Initial results of a study conducted at 100 centers worldwide indicate that belatacept, a first-in-class costimulation blocker can prevent the immune system rejecting new organs. The results also suggest that it may provide similar patient and graft survival to cyclosporine but with fewer side effects and superior kidney function after 12 months. The study, published today in the American Journal of Transplantation, provides the first findings to come from BENEFIT (Belatacept Evaluation of Nephroprotection and Efficacy as First-line Immunosuppression Trial).
Although advances in transplantation have reduced rates of organ rejection and improved outcomes after one-year, corresponding improvements in long-term survival rates have not been observed. The kidney allograft (transplant from another human donor with different genes) survival rate is 95% for transplants from living donors and 89% for transplants from deceased donors during the first year. BENEFIT is a three-year, randomized, active-controlled, parallel-group, set up to evaluate the efficacy of belatacept for post-transplant maintenance immunosuppressive management.
“Our findings show that this will be a novel and more specific way of suppressing the immune system with less toxicity,” said lead researcher Dr. Flavio Vincenti, of the University of California, San Francisco Medical Center. “It will target the specific responses that cause rejection of transplanted organs with less damage to other systems of the body.”
Belatacept is different from calcineurin inhibitors (CNI), such as cyclosporine, which is the class of drugs most commonly used to suppress the immune system in transplant patients, because it does not cause the toxicities associated with CNI — such as nephrotoxicity and aggravating cardiovascular risk factors. Belatacept selectively blocks T-cell activation (which plays a key part in immune response) and the results suggest that this selectivity allows effective immunosuppression, better preservation of renal function and an improved cardiovascular/metabolic risk profile.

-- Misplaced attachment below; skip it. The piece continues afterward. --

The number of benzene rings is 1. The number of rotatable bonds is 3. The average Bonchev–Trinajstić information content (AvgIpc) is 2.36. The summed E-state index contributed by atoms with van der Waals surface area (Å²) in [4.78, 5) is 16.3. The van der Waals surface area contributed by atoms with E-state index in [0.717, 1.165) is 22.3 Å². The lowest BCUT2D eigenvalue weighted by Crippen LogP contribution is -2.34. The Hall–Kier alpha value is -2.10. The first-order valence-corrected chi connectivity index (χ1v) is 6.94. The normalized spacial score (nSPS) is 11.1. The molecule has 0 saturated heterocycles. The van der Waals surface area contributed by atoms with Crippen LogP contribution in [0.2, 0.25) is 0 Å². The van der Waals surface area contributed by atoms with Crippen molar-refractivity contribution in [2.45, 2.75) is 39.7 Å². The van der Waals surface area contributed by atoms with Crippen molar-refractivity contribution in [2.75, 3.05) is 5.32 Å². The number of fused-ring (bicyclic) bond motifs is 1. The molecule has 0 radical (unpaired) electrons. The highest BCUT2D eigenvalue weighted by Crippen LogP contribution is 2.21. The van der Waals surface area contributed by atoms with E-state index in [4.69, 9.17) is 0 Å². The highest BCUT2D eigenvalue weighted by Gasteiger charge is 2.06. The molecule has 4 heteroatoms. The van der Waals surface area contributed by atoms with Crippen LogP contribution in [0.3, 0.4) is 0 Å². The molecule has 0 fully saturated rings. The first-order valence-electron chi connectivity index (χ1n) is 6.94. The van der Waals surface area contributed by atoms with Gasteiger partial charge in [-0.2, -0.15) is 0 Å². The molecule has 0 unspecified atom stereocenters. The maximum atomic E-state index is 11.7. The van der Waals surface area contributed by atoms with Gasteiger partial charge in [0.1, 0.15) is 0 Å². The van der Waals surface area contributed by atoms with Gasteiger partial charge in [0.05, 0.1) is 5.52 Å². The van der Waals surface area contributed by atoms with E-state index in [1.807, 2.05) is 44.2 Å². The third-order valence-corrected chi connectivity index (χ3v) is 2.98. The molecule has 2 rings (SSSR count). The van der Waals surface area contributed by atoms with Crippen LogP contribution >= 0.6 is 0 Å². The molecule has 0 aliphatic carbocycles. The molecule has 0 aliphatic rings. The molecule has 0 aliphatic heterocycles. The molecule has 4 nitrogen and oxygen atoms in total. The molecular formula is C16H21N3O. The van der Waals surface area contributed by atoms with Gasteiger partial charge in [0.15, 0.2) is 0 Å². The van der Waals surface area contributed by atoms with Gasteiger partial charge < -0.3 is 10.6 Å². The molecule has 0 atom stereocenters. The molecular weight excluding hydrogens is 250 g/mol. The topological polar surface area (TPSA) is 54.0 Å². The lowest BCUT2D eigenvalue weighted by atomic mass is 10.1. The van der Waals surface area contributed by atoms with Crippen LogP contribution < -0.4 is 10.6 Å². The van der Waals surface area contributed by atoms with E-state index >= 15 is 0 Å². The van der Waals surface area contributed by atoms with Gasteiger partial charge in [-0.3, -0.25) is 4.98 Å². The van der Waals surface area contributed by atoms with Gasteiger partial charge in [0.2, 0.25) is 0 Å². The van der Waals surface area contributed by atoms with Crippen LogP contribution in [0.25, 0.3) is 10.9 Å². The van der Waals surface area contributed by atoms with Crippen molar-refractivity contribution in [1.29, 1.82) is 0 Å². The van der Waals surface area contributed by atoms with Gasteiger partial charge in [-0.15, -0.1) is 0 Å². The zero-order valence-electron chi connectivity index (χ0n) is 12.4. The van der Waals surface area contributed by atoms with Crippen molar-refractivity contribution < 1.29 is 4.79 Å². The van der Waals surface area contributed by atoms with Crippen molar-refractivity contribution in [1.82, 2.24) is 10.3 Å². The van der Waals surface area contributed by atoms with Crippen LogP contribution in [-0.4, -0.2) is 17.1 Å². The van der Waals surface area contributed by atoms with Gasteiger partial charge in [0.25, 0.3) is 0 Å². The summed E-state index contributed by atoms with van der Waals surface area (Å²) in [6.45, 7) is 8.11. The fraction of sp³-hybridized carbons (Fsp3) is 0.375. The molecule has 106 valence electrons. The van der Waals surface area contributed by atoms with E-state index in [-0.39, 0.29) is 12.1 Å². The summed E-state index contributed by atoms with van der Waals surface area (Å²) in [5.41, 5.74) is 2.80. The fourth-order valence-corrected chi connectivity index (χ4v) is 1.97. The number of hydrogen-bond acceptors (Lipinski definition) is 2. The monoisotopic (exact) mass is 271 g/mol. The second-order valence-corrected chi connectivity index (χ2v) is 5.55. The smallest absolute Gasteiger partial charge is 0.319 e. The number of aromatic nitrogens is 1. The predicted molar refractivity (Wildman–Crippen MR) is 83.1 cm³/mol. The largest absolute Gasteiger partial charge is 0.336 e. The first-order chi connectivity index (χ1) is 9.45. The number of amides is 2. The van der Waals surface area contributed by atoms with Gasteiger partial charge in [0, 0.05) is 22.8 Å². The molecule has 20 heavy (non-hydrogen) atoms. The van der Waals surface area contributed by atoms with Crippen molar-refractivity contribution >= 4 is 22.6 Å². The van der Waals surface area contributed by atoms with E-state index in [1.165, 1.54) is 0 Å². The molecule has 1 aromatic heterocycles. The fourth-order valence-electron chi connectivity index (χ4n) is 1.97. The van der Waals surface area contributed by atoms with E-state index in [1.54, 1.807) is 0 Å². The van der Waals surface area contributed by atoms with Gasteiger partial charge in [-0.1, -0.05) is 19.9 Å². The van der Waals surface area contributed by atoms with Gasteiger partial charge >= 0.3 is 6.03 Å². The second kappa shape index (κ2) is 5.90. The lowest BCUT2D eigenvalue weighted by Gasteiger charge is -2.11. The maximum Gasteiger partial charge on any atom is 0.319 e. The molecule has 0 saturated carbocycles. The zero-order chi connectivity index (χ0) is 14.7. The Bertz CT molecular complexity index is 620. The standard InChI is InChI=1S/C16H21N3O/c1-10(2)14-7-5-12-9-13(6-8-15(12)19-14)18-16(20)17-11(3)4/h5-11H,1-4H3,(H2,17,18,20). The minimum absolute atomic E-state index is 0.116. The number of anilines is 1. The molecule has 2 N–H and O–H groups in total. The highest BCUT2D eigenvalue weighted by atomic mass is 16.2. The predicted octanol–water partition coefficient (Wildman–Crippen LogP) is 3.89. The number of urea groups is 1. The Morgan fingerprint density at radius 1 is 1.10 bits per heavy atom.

The researchers found that treatment with belatacept was generally safe, although there was a higher incidence of post-transplant lymphoproliferative disorder in belatacept patients with known risk factors.
686 patients 18 years or older who were expected to receive a kidney transplant from a standard criteria donor were included in BENEFIT, and were randomized into three groups; more or less intensive regimens of belatacept, or cyclosporine. 666 patients eventually received a transplant and of these, 527 patients completed the initial 12 month treatment phase, with an even spread of discontinuation between the groups.
“Although belatacept was associated with a higher early rejection rate than patients treated with cyclosporine, it was also associated with better kidney function and thus has the potential of extending the life of the renal graft,” added Vincenti. “Of course, only time will tell how many patients may benefit from this new drug.”
Alongside the BENEFIT study is BENEFIT-EXT, which included 543 recipients of extended criteria donors (defined as donors over 60 years old, over 50 years and with two other risk factors, or donation after cardiac death, or more than 24 hours with no blood supply to the organ). 394 patients completed the initial 12 months of this trial with similar results. The initial results of this study are also published today in the American Journal of Transplantation.